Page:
'A': set(['B', 'C']),
'B': set(['A', 'D', 'E']),
'C': set(['A', 'F']),
'D': set(['B']),
'E': set(['B', 'F']),
'F': set(['C', 'E'])
}
def retunShortestPath(graph, start, end):
queue = [(start,[start])]
visited = set()
while queue:
vertex, path = queue.pop(0)
visited.add(vertex)
for node in graph[vertex]:
if node == end:
return path + [end]
else:
if node not in visited:
visited.add(node)
queue.append((node, path + [node]))
I liked qiao's first answer very much!
The only thing missing here is to mark the vertexes as visited.
Why we need to do it?
Lets imagine that there is another node number 13 connected from node 11. Now our goal is to find node 13.
After a little bit of a run the queue will look like this:
[[1, 2, 6], [1, 3, 10], [1, 4, 7], [1, 4, 8], [1, 2, 5, 9], [1, 2, 5, 10]]
Note that there are TWO paths with node number 10 at the end.
Which means that the paths from node number 10 will be checked twice. In this case it doesn't look so bad because node number 10 doesn't have any children.. But it could be really bad (even here we will check that node twice for no reason..)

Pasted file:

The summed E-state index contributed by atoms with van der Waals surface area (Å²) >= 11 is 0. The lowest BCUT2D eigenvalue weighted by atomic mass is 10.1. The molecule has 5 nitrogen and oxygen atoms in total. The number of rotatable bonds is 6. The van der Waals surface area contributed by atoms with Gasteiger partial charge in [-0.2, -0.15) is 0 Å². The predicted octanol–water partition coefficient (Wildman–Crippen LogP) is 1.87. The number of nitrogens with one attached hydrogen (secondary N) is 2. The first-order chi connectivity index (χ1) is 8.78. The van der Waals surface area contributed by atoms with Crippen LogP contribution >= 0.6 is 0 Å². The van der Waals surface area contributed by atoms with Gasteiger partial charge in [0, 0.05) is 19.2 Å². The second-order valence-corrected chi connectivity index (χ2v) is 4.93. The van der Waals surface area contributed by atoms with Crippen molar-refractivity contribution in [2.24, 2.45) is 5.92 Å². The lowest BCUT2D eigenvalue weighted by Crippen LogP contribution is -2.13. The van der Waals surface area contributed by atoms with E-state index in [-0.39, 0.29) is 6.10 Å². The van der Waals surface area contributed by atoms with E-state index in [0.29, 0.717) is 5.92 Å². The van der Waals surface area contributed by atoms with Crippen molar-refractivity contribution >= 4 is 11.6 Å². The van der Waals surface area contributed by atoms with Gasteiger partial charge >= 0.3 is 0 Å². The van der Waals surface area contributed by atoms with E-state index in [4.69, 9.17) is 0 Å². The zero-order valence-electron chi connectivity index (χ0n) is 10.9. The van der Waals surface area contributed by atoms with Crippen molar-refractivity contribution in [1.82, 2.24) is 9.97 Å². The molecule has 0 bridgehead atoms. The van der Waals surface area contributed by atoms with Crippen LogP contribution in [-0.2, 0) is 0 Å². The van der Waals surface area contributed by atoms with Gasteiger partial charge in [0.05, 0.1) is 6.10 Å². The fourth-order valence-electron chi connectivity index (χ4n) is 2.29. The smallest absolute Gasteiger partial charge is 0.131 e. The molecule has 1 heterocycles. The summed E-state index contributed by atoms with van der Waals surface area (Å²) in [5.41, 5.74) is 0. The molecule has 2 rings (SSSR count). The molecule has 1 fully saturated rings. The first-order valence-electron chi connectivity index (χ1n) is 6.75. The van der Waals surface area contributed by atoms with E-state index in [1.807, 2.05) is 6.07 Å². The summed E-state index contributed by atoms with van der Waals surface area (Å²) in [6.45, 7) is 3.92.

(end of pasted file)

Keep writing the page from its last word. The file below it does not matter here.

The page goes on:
Node number 13 isn't in those paths so the program won't return before reaching to the second path with node number 10 at the end..And we will recheck it..
All we are missing is a set to mark the visited nodes and not to check them again..
This is qiao's code after the modification:
graph = {
1: [2, 3, 4],
2: [5, 6],
3: [10],
4: [7, 8],
5: [9, 10],
7: [11, 12],
11: [13]
}
def bfs(graph_to_search, start, end):
queue = [[start]]
visited = set()
while queue:
# Gets the first path in the queue
path = queue.pop(0)
# Gets the last node in the path
vertex = path[-1]
# Checks if we got to the end
if vertex == end:
return path
# We check if the current node is already in the visited nodes set in order not to recheck it
elif vertex not in visited:
# enumerate all adjacent nodes, construct a new path and push it into the queue
for current_neighbour in graph_to_search.get(vertex, []):
new_path = list(path)
new_path.append(current_neighbour)
queue.append(new_path)
# Mark the vertex as visited
visited.add(vertex)
print bfs(graph, 1, 13)
The output of the program will be:
[1, 4, 7, 11, 13]
Without the unneccecery rechecks..
collections.deque
for queue
as list.pop(0) incur O(n)